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License and Insurance Requirements for Californian Electricians

    3 minute read

    Electricity is what makes our modern world possible. With over 71,000 electricians employed in CA, it’s no doubt that being an electrician is a lucrative and rewarding career path. If you are interested in this line of work, you’ll need to complete several steps including passing an exam, gaining on-the-job experience, and obtaining the proper insurance. Follow our guide to learn more about becoming an electrician in California and the types of insurance you may need.

    California Licensing Requirements for Electricians

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    To work as an electrician in California, you must be certified and licensed. There are five different types of electricians. You can become a general electrician, residential electrician, fire/life/safety technician, voice data video technician, or non-residential lighting technician. Electricians who wish to operate as an independent contractor are required to have a C-10 license issued by the Department of Consumer Affairs, Contractors State License Board before bidding on any projects worth $500 or more.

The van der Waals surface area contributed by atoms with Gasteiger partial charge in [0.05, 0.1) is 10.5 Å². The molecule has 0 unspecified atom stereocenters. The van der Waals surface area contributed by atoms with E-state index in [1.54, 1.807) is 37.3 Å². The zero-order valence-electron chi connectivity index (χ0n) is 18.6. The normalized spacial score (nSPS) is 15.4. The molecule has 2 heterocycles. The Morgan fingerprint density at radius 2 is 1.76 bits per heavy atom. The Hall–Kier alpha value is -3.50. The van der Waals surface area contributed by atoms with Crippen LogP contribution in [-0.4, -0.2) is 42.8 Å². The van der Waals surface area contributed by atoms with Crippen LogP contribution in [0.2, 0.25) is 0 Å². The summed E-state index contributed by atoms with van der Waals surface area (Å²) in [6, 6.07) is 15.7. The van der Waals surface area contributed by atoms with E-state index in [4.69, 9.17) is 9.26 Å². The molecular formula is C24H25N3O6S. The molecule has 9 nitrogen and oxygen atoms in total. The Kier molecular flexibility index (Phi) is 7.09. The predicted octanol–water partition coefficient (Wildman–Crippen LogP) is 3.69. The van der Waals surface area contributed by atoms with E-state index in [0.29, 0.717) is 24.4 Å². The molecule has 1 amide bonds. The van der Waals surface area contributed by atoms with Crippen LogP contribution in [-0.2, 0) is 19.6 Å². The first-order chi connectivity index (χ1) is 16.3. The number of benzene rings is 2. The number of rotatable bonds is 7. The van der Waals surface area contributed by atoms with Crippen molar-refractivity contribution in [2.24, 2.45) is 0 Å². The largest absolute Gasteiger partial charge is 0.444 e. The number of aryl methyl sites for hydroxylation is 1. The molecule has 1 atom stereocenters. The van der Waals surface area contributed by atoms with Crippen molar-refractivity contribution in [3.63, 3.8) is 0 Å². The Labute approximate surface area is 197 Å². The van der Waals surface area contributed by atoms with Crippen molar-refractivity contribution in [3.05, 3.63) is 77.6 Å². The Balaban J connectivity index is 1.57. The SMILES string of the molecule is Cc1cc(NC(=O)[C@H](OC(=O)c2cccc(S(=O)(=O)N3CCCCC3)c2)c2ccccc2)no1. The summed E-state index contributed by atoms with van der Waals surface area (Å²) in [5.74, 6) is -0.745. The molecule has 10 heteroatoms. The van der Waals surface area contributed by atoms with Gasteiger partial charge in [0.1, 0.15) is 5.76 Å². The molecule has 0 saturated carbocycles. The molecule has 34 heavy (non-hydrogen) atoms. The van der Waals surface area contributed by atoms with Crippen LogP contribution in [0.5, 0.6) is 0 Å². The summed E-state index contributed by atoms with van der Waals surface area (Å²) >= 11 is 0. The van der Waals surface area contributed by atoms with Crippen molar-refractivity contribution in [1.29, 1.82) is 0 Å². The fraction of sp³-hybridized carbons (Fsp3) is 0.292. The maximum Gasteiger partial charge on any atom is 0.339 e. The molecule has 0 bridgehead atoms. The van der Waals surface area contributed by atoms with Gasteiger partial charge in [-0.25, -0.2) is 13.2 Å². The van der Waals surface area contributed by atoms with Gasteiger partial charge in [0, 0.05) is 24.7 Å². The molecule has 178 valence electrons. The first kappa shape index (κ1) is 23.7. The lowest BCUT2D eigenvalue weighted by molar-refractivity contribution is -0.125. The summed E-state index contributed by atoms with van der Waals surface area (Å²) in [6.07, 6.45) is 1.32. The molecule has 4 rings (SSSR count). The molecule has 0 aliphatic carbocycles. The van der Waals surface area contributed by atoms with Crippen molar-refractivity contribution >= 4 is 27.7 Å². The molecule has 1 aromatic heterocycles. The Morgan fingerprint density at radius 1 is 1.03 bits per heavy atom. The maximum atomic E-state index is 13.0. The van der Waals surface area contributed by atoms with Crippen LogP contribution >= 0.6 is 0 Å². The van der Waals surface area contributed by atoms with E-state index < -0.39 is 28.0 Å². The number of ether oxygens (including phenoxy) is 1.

7 Steps To Becoming an Electrical Contractor

    1. Register as an electrical trainee. Submit an electrician trainee application, check for $25, and proof that you are enrolled in an approved school to the DIR.

    2. Enroll in a state-approved training program. Complete at least 720 hours of electrician instruction from an approved trade school/apprenticeship program.

    3. Acquire the necessary years of experience. Gain the required work experience as a journeyman, foreman, supervising employee, or owner-builder. See below for the required number of hours needed for each type of electrical licensure.

    4. Pass the residential electrician certificate and licensing exam. Apply to take the CA residential electrician certificate exam. Once you obtain your certificate, you must renew your certificate every three years.